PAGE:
We are in southern Illinois and last Sunday my wife noticed a crack above the kitchen cabinets. We started looking around and have found cracks all over the house in different areas that were not there before. We are starting to see seams in the drywall in different place and nail/screw heads through the drywall. The paint is pulled in many places along where the walls ceilings meet. The windows are out of square (were not before). And almost all the trim in the house is pulled away from the ceiling. We have paneling in one room and it has pulled away in the corners. The wall behind the fireplace has started to pull away from fireplace. Gap gets bigger as you go up. Would this be shifting? Worried because this has all happened in a weeks time. Here are some pics.
Have you checked at your water meter to see if it looks like you are consuming an excessive amount of water? It could be that your under ground water feed into the house has sprung an underground leak near, under or within your foundation. Being under ground it is possible that it could run leak for a long time and you would never casually observe it. A steady flow of water into the ground in such condition could lead to a serious settling problem such as you describe where many things could change quickly over a short period of time.
This should be easy to check. Write down the reading from the water meter one evening and then check it again the next day. Of course allow for a nominal amount of usage for toilets, a shower and your drinks.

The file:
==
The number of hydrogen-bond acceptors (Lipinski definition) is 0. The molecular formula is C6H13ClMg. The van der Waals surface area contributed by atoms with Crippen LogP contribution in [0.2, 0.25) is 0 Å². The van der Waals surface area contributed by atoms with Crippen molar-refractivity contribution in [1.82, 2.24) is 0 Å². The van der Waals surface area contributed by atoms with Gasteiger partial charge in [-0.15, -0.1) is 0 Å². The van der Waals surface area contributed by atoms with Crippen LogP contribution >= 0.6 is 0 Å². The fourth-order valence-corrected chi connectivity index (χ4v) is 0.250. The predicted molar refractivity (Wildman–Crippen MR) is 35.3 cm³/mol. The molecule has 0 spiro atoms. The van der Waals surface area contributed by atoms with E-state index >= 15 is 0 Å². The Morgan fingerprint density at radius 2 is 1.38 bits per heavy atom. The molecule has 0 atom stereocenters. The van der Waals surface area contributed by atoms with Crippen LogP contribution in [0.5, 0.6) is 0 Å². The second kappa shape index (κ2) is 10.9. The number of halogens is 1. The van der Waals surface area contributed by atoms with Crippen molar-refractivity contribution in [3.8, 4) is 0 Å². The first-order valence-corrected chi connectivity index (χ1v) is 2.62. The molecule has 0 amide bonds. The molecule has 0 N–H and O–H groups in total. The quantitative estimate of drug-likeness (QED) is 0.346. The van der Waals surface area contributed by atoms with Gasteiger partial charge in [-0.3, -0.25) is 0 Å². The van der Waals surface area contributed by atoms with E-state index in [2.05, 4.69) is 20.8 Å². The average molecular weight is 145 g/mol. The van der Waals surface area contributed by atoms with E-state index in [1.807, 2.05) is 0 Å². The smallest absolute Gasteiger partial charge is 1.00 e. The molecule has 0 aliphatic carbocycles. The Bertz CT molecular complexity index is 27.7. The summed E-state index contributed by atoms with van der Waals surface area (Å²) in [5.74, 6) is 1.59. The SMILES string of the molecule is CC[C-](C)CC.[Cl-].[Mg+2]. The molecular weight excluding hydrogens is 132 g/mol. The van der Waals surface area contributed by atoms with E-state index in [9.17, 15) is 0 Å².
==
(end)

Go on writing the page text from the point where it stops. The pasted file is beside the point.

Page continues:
I've encountered the same problem in my own home, although the drywall and ceiling seam cracks only showed up one at a time over the course of a few years, and most of them were present when I moved in. If more than one or two seams popped or nail heads started showing within a month, that seems like it could be a rather large settlement in your foundation, or some other structural problem.
I'd highly recommend getting a foundation specialist to your house sooner rather than later to see if your foundation might need piers to support part of it, or if some other repair is required. In my house, a total of 14 piers were needed along the side and front of the house to support one side and prevent further shifting. There were a few hairline cracks (even small cracks can be a bad sign depending on where and how many they are) in the foundation walls, and the corner of the house had settled over 2" before the problem was found.
The problem could also be in load-bearing structures (walls, I-beams in the basement, etc.), especially if it seems the problems are mostly towards the middle of the house.
The sooner you get this fixed (don't just let it go, even if you have to pay a few thousand), the better. You'll avoid more drywall repair later, and prevent further settlement and degradation of your house's structural integrity.